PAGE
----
Meet the Americans, Brits, and Europeans flocking to Italy's rural ghost towns to buy abandoned, dilapidated homes for $1

Sambuca €1 homes

  • Italy’s rural towns are in the midst of a revolution as they
    trial selling
    homes for as little as one euro ($1.12).
  • The radical schemes are aimed at combating the effects of
    urbanization, which is leaving some of Italy’s most picturesque
    towns and villages deserted and derelict.
  • Thanks to widespread media coverage, many of the towns have
    been inundated with interest from foreign buyers in search of a
    bargain.
  • I recently visited a number of such towns in Sicily, and spoke
    to numerous foreigners who had decided to invest, as well as town
    mayors, deputy mayors, and councillors.
  • Some conversations were translated by Insider’s Associate
    Translation Editor Ruqayyah Moynihan.
  • Visit Business
    Insider’s homepage for more stories
    .

“It was an invasion — but a positive one!”

That’s how Giuseppe Cacioppo, deputy mayor of Sambuca, Sicily,

described the sale of his town’s abandoned homes
to foreign
buyers, the auctions of which started at just one euro ($1.12).

Sambuca succeeded in selling off 16 historic but derelict stone
homes to buyers from the United States, China, France, Britain,
Russia, and Argentina.

It is one of many towns in rural Italy to trial selling homes
for just $1 in a last-ditch bid to save rural settlements that have
been slowly decimated by urbanization while cities and their
suburbs thrive and become overpopulated.

Mussomeli €1 homes

Read more:
Italy’s $1 homes might be dirt cheap, but they need a lot of work
— take a look inside

It sounds too good to be true, and there is, of course, always a
catch. The properties for sale are almost always in a dilapidated
condition, and towns stipulate that buyers must commit to spending
thousands of dollars in restoration and renovation to make them
habitable again. Some towns even stipulate that you must work there
or bring your family in order to purchase a home.

In Sambuca’s case, for example, buyers must agree to spend at
least 15,000 euros ($16,700) on renovations, and hand over a 5,000
euro ($5,600) security deposit, which is refunded as long as the
conditions of the purchase are met.

Despite all of that, foreigners have flocked to Italy’s ghost
towns in search of a bargain — particularly those that have
received widespread media coverage.

Cammarata €1 homes

But who exactly are these people willing to throw caution to the
wind and invest in properties they may not have even seen, in areas
they know nothing about, with no idea of the town’s prospects?

I traveled to Sicily, where a number of the towns trialling the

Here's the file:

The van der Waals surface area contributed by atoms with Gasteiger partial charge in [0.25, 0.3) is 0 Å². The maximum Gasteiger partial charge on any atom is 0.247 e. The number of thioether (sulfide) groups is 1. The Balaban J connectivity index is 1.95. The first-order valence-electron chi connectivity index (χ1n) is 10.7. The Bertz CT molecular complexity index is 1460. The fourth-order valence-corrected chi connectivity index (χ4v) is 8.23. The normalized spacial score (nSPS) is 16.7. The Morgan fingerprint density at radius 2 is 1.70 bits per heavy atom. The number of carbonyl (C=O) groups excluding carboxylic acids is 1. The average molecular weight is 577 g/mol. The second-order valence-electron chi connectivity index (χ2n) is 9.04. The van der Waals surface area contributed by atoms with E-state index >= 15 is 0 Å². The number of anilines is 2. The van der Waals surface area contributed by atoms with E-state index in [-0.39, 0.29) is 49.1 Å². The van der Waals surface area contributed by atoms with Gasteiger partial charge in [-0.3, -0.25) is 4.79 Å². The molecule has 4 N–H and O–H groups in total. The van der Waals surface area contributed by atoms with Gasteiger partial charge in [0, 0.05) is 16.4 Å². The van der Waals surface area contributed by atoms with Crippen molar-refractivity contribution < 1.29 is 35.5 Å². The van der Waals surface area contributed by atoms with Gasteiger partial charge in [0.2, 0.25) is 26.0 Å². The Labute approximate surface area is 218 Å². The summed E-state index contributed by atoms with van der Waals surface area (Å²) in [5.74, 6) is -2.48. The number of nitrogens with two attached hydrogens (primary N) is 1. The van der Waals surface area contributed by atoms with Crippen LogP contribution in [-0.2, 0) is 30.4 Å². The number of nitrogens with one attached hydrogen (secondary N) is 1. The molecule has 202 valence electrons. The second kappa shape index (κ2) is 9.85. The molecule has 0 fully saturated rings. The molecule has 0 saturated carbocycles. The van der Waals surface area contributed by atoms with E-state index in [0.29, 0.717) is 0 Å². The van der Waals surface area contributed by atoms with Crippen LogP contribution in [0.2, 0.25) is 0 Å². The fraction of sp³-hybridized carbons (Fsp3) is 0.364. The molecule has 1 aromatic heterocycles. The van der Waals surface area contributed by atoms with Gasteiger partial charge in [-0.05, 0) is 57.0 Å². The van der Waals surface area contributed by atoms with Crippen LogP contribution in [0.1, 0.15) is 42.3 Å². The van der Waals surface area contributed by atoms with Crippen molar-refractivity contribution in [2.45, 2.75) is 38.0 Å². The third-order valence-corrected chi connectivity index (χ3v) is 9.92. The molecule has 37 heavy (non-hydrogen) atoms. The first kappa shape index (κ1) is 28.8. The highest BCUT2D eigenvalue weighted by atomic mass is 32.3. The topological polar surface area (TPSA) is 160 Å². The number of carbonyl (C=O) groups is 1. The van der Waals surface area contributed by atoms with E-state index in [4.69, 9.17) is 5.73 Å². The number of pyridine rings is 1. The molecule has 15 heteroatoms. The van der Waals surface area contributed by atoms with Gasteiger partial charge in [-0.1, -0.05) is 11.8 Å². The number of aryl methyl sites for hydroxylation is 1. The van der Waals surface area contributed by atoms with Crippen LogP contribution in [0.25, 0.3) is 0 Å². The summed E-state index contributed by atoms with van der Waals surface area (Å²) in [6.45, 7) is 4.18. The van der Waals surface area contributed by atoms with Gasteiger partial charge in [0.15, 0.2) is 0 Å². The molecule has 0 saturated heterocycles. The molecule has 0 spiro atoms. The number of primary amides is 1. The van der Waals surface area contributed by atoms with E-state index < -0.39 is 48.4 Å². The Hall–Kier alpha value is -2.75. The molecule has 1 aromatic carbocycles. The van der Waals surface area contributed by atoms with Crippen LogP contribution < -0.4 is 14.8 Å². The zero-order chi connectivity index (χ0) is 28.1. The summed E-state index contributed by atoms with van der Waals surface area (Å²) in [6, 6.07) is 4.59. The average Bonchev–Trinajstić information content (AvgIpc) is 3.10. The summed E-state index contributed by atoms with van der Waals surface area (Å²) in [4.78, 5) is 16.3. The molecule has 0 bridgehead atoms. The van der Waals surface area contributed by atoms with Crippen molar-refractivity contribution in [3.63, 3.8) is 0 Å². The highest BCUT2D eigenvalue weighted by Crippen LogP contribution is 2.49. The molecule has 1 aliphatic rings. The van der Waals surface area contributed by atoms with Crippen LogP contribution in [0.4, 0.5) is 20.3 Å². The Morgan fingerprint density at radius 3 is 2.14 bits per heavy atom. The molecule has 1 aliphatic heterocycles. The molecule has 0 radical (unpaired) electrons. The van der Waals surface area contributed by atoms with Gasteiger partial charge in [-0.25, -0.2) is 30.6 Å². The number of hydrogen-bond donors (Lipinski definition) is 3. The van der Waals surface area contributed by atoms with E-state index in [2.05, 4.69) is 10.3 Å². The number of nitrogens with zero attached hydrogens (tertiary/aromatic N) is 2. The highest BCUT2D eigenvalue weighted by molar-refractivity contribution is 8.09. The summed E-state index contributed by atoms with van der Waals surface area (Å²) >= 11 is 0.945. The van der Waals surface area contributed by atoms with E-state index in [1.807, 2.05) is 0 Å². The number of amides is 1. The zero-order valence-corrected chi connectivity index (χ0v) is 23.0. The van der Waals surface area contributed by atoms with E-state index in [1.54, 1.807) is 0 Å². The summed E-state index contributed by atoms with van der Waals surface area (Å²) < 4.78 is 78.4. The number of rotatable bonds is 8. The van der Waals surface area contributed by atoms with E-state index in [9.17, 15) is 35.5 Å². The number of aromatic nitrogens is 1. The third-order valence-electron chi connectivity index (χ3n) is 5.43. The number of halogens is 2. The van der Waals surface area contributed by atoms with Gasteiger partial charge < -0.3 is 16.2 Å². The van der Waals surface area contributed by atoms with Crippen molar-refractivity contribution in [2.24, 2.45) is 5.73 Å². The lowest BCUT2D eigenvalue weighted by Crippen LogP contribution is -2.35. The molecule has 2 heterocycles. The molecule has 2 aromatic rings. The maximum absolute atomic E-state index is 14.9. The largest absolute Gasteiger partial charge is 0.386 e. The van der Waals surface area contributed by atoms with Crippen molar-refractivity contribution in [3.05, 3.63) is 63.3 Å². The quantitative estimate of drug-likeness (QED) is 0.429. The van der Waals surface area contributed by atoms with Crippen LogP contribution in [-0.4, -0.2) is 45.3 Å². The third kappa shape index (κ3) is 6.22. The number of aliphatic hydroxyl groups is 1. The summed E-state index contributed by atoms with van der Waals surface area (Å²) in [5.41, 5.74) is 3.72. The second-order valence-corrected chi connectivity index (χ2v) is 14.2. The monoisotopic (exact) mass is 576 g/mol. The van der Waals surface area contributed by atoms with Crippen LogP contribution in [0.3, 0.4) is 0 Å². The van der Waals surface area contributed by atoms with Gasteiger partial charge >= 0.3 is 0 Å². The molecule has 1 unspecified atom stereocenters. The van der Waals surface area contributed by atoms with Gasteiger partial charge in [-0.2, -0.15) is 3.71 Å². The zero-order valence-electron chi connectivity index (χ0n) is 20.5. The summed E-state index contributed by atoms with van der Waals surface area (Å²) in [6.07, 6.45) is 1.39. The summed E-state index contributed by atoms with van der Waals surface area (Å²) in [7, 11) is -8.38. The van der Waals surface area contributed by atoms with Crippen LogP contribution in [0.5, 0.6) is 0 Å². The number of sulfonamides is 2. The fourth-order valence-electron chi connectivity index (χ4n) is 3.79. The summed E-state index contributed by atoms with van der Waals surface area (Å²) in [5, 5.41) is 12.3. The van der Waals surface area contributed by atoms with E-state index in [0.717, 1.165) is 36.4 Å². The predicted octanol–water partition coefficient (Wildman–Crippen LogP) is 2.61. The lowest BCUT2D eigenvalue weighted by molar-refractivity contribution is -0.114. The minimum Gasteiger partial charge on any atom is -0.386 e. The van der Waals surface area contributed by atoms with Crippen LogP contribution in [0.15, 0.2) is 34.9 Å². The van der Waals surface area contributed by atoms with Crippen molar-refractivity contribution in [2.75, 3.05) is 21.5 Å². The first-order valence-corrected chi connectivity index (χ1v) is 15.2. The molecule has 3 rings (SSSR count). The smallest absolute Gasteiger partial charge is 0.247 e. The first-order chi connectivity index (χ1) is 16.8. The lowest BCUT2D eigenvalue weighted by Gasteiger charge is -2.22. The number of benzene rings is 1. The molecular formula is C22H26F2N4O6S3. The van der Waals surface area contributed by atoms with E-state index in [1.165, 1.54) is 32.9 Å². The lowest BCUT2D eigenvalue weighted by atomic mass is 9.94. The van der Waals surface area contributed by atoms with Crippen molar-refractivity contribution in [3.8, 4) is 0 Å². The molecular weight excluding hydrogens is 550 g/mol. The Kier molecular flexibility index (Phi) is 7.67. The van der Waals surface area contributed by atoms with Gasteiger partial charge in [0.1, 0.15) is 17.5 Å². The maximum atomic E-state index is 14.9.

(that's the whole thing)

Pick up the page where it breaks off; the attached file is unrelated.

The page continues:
one euro scheme are concentrated, to see them for myself, speak to
the people buying the houses, and the town mayors and councillors
behind them.

‘We agreed in the end that yes, it was crazy and yes, we wanted to
do it’

I spent the majority of my time in Sambuca di Sicilia, a small
town in the center of Sicily that — it’s fair to say — has
received
the widest media coverage
of any towns trialling a one euro
home scheme.

After
CNN Travel wrote about the town in January
, the mayor’s office
was flooded with emails from prospective buyers.

“I’d never dreamed the story of Sambuca would have become this
big,” Sambuca’s mayor Leonardo Ciaccio told me.

“But thanks to this news coverage about what was happening in
Sambuca and the region, everyone took notice of it and it just
exploded.”

Sambuca €1 homes

None of the homes actually sold for a euro. In May, the homes
were sold in a blind auction where bids started at one euro, and
the 16 houses owned by the municipality ended up selling for prices
between €1,000 ($1,100) and €25,000 ($27,600).

But that was just the beginning. What about the people who fell
in love with Sambuca, but lost out at auction? What of those for
whom a major renovation project was not on their agenda?

I guess we can blame the Facebook
algorithm.

 

On top of the 16 owned by local government, a further 50
properties were sold on the private market, raking in more than a
million euros ($1.1 million) in investments — and that figure has
undoubtedly continued to rise in the months since.

“We’re in our late sixties and we didn’t want to take on a
project of undefined dimensions,” Deborah Cavin from Austin, Texas
told me.

Deborah and her husband Guyle bought a house from a private
buyer for €50,000 ($55,000) after tacking a visit to Sicily onto
the end of a trip to London.

They, like many others, heard about Sambuca via CNN’s coverage,
and once they started looking, Sambuca became inescapable.

“I guess we can blame the Facebook algorithm,” Deborah said.

Guyle and Deborah Cavin from Texas.

The Cavins were shown around several homes that were part of the
one euro scheme, but none were quite right for the couple who
wanted enough space for their family to come visit but also wanted
to remain in the town’s historic Arab quarter.

Then, on the morning of their flight, their guide asked if they
wanted to see one last home before they left.

“We thought, ‘Well okay, one more,’ and of course that was the
perfect house for us,” Deborah said.

“We agreed in the end that yes, it was crazy and yes, we wanted
to do it.”

Sambuca €1 homes

Gary and Tamara Holm from California were also happy to have
ultimately missed out on the houses at auction, though not by
choice.

“We picked one and we bid €5,050 [$5,580] on it,” Gary told